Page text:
Her statement got me thinking about my own leadership. Am I easy to follow? I’d like to think so, but of course, the only real opinion that matters is that of my team members. Considering leadership in general, what makes a person easy to follow? I think the answers are pretty straight forward and common sense, but often not common practice because our own personality quirks and baggage get in the way.

As I’ve considered this question, the following 10 leadership practices have come clear to me as characteristics of leaders who are easy to follow:

1. Be nice – It’s kind of sad this has to be called out but it does. Too many leaders are jerks. They let power go to their heads and think they have the right to lord it over their people. Don’t do that, please. Just be nice. Smile every once in a while. Say please and thank you. Ask people how their day is going. It doesn’t cost you a dime to be nice and you’ll be amazed at how much more engaged and productive your team will be if you treat them nicely.

2. Give people your time – The greatest gift you can give your people is a few minutes of your time. Leaders like to say they have an open door policy, but is that the case with you in reality? When people stop by your office, do you stop what you’re doing and give them your full attention, or do you ask them to schedule a meeting with you for the following week? Does everyone on your team know without a doubt that they can meet with you regarding any topic, or are there barriers (real or imagined) between you and your employees that prevent them from opening up to you? Giving people the gift of your time shows you value, respect, and genuinely care about them. I know from experience that the larger your team the harder this is to accomplish. Get creative by scheduling regular communication forums (quarterly meetings, town hall meetings, etc.) and make sure you leave enough white space on your own calendar to be available for those impromptu drop-in meetings. We often over-schedule ourselves to the point where we don’t have any availability for our own team members.

3. Don’t expect everyone to be like you – This can be challenging, particularly for leaders who have personalities that favor perfectionism. It’s great to have high expectations for yourself; that’s probably what helped you rise to a leadership position. It’s good to have high expectations for your staff as well, but remember, they may not do things exactly the way you would. Give people the freedom to be who they are and leverage their strengths to help them achieve their goals and those of the team. Don’t try to make them your personal mini-me’s.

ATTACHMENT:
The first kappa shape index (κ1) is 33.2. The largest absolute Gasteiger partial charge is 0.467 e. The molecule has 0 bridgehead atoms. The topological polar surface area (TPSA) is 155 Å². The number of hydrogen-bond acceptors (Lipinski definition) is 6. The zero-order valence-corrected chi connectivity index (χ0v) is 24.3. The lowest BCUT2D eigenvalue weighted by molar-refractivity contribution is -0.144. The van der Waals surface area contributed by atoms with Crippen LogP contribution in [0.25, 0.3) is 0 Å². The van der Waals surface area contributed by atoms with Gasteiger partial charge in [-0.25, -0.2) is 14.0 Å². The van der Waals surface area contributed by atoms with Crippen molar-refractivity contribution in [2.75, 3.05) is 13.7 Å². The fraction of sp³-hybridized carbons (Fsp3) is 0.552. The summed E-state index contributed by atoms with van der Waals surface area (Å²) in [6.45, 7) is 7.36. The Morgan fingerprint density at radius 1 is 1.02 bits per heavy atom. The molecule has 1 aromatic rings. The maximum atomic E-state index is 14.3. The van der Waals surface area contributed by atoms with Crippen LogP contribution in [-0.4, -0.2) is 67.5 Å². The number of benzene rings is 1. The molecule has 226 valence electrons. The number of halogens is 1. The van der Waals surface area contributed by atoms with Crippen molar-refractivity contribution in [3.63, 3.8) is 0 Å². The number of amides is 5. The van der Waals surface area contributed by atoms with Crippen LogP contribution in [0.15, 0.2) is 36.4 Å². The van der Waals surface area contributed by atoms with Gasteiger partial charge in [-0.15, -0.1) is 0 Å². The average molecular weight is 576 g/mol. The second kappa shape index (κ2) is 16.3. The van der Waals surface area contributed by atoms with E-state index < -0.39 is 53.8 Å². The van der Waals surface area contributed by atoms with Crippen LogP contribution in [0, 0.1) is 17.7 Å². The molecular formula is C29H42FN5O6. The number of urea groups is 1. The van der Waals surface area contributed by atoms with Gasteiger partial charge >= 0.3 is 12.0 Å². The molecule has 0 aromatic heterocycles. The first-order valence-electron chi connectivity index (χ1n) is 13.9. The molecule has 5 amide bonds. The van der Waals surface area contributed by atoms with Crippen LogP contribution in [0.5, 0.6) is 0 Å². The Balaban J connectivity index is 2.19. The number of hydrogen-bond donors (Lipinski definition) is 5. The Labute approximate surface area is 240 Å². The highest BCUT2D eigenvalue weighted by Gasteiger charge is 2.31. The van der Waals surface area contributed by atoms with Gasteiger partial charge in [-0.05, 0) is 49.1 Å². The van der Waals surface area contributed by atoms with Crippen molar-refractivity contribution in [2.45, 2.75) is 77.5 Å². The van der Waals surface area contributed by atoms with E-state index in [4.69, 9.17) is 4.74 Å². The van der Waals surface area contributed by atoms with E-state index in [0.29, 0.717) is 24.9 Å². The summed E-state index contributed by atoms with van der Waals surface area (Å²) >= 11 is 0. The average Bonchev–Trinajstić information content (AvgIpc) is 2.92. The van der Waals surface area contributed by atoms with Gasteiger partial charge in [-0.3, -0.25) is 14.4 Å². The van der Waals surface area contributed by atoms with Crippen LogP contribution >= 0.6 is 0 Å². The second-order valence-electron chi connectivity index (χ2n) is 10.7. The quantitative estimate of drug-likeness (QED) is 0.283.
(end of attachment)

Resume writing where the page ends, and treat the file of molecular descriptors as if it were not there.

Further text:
idea light bulb4. Solicit and incorporate people’s ideas – Many leaders are great at asking for ideas; only a few actually do anything with them. One of the quickest ways to alienate your team members is to tell them you want to hear their ideas and are open to feedback, but not actually do anything with it when it’s shared with you. Incorporate the ideas of your team members into your action plans and they’ll be invested in the success of your team. People who plan the battle rarely battle the plan.

5. Be good at what you do – This one may see odd, but people want to follow leaders who are good at what they do. Set a good example for your team by continually improving your skills, both in your technical role as well as your leadership skills. Many people get promoted into a leadership role because they were star performers in their role as an individual contributor. Leadership is a whole different skill set so be sure to focus on developing the skills and abilities that will help you lead effectively.

6. Empower people – Empowerment was a popular buzz word in the 90’s and soon fell out of favor, however, the concept is still valid and effective. Good leaders establish the boundaries of the playing field for their team members, make sure everyone is clear on the rules and objectives, and then let them play the game. They don’t micromanage and dictate how the work should be done, but they manage to the outcome of what needs to be done.

7. Recognize and reward good performance – Leaders who are easy to follow are experts in finding people doing something right. They take the time to acknowledge the good performance of their team members and to celebrate their (and the team’s) success. When I conduct training sessions with clients and this topic comes up, I will frequently ask participants to raise their hand if they are sick and tired of all the praising they receive at work. No one ever raises their hand. People crave hearing positive feedback about their hard work.

trust8. Treat people with respect and create an environment of trust and safety – The spirits of too many people die at the office door each morning because they dread their work environment. No  one should have to feel bullied, intimidated, or afraid to go to work. It’s the leader’s job to foster an environment of trust and safety that allow team members to unleash their power and potential for the good of themselves and the organization.

9. Show a sense of humor; make work fun – Making work fun and showing a sense of humor is a hallmark of leaders who are easy to follow. They create a sense of camaraderie within the team and keep the mood light when times get tough. They know how to take work seriously but themselves lightly. Showing a sense of humor and laughing at yourself once in a while shows your vulnerability and authenticity that draw people to you, not away from you.

10. Maintain perspective on the most important priorities in life – Work is important; life is more important. Easy to follow leaders maintain the proper perspective about what’s most important in life. These kinds of leaders understand they have to lead the whole person, not just the worker who shows up to do a job eight hours a day. Kids get sick, employees have personal challenges, life happens….good leaders understand this and are sensitive to the needs of their team members. Show a little compassion and understanding with your team members and you’ll earn their loyalty, trust, and commitment.

Leadership is a complex proposition, but it doesn’t have to complicated. It’s these common sense principles that help us be successful leaders, if only we can get out of our own way.

What else would you add to this? What makes a leader easy to follow? Feel free to leave a comment with your thoughts and ideas.